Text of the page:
A new multidrug resistant Salmonella enterica serotype found in Midwestern swine

Text reproduced from the Center for Infectious Disease Research and Policy (CIDRAP)

A new study by Dr. Julio Alvarez‘s team from the STEMMA laboratory, published  in Clinical infectious Diseases suggests that a Salmonella strain circulating in pigs in the US Midwest is part of an emerging clade from Europe that is resistant to multiple antibiotics and may pose a public health risk.

The strain, Salmonella 4,[5],12:i:-, causes many foodborne disease outbreaks mostly tied to pigs and pork products and is expanding in the United States, according to the report by researchers from Minnesota and the United Kingdom.

The team used whole-genome sequencing to assess the relatedness of 659 S 4,[5],12:i:- isolates and 325 S Typhimurium isolates from various sources and locations in the United States and Europe. They also searched for resistance genes and other virulence factors and, for 50 livestock isolates and 22 human isolates, determined the antimicrobial resistance phenotypes.

The researchers found that the S 4,[5],12:i:- isolates fell into two main clades, regardless of their host or place of origin. Eighty-four percent of the US isolates recovered from 2014 through 2016, including nearly all those from pigs in the Midwest, were part of an emerging clade. This clade carried multiple genetic markers for antimicrobial resistance, including resistance to ampicillin, streptomycin, sulphonamides, and tetracyclines.

In addition, phenotypic (actual) resistance to enrofloxacin and ceftiofur was found in 11 of the 50 tested livestock isolates and 9 of the 22 human isolates. This was accompanied by plasmid-mediated resistance genes.

The authors conclude that S 4,[5],12:i:- strains circulating in Midwestern swine herds “are likely part of an emerging multidrug resistant clade first reported in Europe, and can carry plasmid-mediated resistance genes that may be transmitted horizontally to other bacteria and thus could represent a public-health concern.”

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salmonella enterica multidru resistant Alvarez 2017

Abstract

Background
Salmonella 4,[5],12:i:-, a worldwide emerging pathogen that causes many foodborne outbreaks mostly attributed to pig and pig products, is expanding in the U.S

Methods
Whole genome sequencing was applied to conduct multiple comparisons of 659 S. 4,[5],12:i:- and 325 S. Typhimurium from different sources and locations (i.e. U.S. and Europe) to assess their genetic heterogeneity, with a focus on strains recovered from swine in the U.S. Midwest. In addition, presence of resistance genes and other virulence factors was detected and the antimicrobial resistance phenotype of 50 and 22 isolates of livestock and human origin, respectively, was determined.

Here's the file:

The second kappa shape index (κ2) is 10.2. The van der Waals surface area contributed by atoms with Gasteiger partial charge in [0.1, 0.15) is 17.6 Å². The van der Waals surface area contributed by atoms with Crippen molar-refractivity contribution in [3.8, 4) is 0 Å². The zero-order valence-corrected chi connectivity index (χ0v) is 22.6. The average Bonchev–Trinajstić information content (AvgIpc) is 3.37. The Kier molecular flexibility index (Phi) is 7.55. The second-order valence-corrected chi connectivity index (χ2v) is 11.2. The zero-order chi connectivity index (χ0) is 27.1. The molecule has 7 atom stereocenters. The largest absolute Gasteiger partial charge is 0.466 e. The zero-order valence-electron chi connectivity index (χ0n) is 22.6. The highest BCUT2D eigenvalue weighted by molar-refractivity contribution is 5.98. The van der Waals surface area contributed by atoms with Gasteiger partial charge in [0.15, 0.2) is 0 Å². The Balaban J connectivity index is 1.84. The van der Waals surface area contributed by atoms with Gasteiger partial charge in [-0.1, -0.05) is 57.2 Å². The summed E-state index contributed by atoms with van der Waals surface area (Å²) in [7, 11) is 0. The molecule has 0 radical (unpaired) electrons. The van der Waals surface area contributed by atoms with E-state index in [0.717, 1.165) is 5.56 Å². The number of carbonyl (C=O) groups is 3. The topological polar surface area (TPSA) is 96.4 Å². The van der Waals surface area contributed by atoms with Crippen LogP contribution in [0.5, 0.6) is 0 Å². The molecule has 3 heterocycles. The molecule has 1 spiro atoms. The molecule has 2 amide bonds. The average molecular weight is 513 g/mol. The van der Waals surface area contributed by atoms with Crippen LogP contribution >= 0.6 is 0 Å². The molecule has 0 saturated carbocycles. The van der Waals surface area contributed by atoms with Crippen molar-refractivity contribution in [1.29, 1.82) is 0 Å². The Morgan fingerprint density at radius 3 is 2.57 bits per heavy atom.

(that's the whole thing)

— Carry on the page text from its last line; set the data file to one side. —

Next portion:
Results
The S. 4,5,12:i:- strains formed two main clades regardless of their source and geographical origin. Most (84%) of the U.S. isolates recovered in 2014–2016, including those (50/51) recovered from swine in the U.S. Midwest, were part of an emerging clade. In this clade, multiple genotypic resistance determinants were predominant, including resistance against ampicillin, streptomycin, sulphonamides and tetracyclines (ASSuT). Phenotypic resistance to enrofloxacin (11/50) and ceftiofur (9/50) was found in conjunction with the presence of plasmid-mediated resistance genes (qnrB19/qnrB2/qnrS1 and blaCMY-2/blaSHV-12, respectively). Also, higher similarity was found between S. 4,[5],12:i:- from the emerging clade and S. Typhimurium from Europe than with S. Typhimurium from the U.S.

Conclusions
Salmonella 4,[5],12:i:- currently circulating in swine in the U.S. Midwest are likely part of an emerging multidrug resistant clade first reported in Europe, and can carry plasmid-mediated resistance genes that may be transmitted horizontally to other bacteria and thus could represent a public-health concern.

Metabolites, antibiotimicrobials, and gut microbiome

salmonella.jpg
Salmonella Bacteria, Source: NIAID

In this article published by the National Hog Farmer, nutritionists and microbiome analysts from the University of Minnesota discuss what consequences antimicrobials can have on the gut microbiome.

What does microbiome mean?

Microbiome refers to all of the microbes present in an area. For example, gut microbiome is the entire population of microorganisms (most of the time bacteria) present in the intestinal tract.

The purpose of this research program is to study the effects antimicrobials can have on the bacterial populations present in the gut and how those changes influence the metabolites present in the pig.

What is a metabolite?

Metabolites are usually small molecules and are created by enzymatic reactions happening through the natural life of a cell or organism.

One of the effects of administering tylosin to pigs was the increased growth of bacteria producing short-chain fatty acids in the intestinal flora. The use of this antimicrobial also led to the development of Lactobacillus in the gut.

Relating changes in metabolites to the gut microbiome allows for a more complete understanding and investigation of the impact that antibiotics have in enhancing growth. Without completely understanding the mechanism of increased growth, antibiotic alternatives could be used inappropriately without much added benefit.

Link to the full paper

What does antimicrobial-resistant bacteria really mean?